26. Stein, Jeremy C, 1989. "Cheap Talk and the Fed: A Theory of Imprecise Policy Announcements," American Economic Review, American Economic Association, vol. 79(1), pages 32-42, March.
    27. Cosimano, Thomas F & Van Huyck, John B, 1993. "Central Bank Secrecy, Interest Rates, and Monetary Control," Economic Inquiry, Western Economic Association International, vol. 31(3), pages 370-382, July.
    28. Tarkka, Juha & Mayes, David, 1999. "The value of publishing official central bank forecasts," Research Discussion Papers 22/1999, Bank of Finland.
    29. Kydland, Finn E & Prescott, Edward C, 1977. "Rules Rather Than Discretion: The Inconsistency of Optimal Plans," Journal of Political Economy, University of Chicago Press, vol. 85(3), pages 473-491, June.
    Full references (including those not matched with items on IDEAS)

    Citations

    Citations are extracted by the CitEc Project, subscribe to its RSS feed for this item.
    as


    Cited by:

    1. Guembel, Alexander & Rossetto, Silvia, 2009. "Reputational cheap talk with misunderstanding," Games and Economic Behavior, Elsevier, vol. 67(2), pages 736-744, November.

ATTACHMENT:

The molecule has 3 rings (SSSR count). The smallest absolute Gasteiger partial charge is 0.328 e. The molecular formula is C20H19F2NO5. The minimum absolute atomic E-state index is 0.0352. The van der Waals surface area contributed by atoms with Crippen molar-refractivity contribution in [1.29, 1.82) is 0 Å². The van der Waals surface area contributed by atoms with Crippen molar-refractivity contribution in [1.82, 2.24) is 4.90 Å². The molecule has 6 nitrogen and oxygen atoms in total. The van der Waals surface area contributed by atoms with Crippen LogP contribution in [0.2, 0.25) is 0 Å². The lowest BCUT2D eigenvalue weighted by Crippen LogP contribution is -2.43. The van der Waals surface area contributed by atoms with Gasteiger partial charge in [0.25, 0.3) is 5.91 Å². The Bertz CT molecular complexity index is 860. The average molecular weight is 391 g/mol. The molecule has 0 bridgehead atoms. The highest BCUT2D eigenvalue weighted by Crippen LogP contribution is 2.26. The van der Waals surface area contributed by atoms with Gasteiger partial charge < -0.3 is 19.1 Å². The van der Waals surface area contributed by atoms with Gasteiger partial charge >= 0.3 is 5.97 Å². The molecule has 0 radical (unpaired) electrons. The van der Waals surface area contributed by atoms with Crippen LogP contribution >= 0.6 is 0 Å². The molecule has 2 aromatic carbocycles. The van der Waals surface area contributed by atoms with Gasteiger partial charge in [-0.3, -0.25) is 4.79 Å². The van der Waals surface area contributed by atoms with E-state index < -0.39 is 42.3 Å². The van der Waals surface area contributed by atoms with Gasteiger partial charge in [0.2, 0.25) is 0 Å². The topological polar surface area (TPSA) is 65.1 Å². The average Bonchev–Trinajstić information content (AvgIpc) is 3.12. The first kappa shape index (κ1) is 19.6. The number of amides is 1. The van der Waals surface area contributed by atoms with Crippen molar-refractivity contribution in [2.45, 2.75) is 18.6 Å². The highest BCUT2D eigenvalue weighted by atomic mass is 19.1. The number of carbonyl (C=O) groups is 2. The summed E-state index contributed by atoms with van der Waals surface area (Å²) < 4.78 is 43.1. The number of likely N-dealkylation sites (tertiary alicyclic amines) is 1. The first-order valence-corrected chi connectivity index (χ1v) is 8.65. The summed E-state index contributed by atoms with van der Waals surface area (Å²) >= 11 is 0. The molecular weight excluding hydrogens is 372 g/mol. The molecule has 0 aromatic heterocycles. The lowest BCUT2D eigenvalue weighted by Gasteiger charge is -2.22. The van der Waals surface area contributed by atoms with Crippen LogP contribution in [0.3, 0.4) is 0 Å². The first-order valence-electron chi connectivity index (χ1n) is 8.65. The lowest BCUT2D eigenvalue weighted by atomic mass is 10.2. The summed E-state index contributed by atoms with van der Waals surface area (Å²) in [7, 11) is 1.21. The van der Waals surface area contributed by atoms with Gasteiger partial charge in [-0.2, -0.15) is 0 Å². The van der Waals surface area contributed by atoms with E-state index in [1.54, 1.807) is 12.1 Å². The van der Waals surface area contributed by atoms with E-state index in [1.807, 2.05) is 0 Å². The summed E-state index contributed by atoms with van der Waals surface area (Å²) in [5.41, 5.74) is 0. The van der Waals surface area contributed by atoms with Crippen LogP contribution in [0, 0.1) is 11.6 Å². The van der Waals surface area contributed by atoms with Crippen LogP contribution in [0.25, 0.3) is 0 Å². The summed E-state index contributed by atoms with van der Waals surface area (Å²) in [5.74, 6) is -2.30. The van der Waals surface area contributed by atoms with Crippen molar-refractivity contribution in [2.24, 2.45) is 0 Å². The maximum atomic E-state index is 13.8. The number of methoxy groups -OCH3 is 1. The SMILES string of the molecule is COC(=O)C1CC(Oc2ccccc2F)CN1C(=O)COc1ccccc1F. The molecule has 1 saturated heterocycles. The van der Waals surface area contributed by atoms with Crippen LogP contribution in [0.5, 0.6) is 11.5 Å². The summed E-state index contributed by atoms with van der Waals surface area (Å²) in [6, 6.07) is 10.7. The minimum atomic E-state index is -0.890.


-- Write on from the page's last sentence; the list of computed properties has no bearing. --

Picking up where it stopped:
2. Nergiz Dincer & Barry Eichengreen, 2009. "Central Bank Transparency: Causes, Consequences and Updates," NBER Working Papers 14791, National Bureau of Economic Research, Inc.
    3. Westelius, Niklas J., 2009. "Imperfect transparency and shifts in the central bank's output gap target," Journal of Economic Dynamics and Control, Elsevier, vol. 33(4), pages 985-996, April.
    4. Rosa, Carlo & Verga, Giovanni, 2007. "On the consistency and effectiveness of central bank communication: Evidence from the ECB," European Journal of Political Economy, Elsevier, vol. 23(1), pages 146-175, March.
    5. Marc D. Hayford & A. G. Malliaris, 2012. "Transparent US monetary policy: theory and tests," Applied Economics, Taylor & Francis Journals, vol. 44(7), pages 813-824, March.
    6. Crowe, Christopher, 2010. "Testing the transparency benefits of inflation targeting: Evidence from private sector forecasts," Journal of Monetary Economics, Elsevier, vol. 57(2), pages 226-232, March.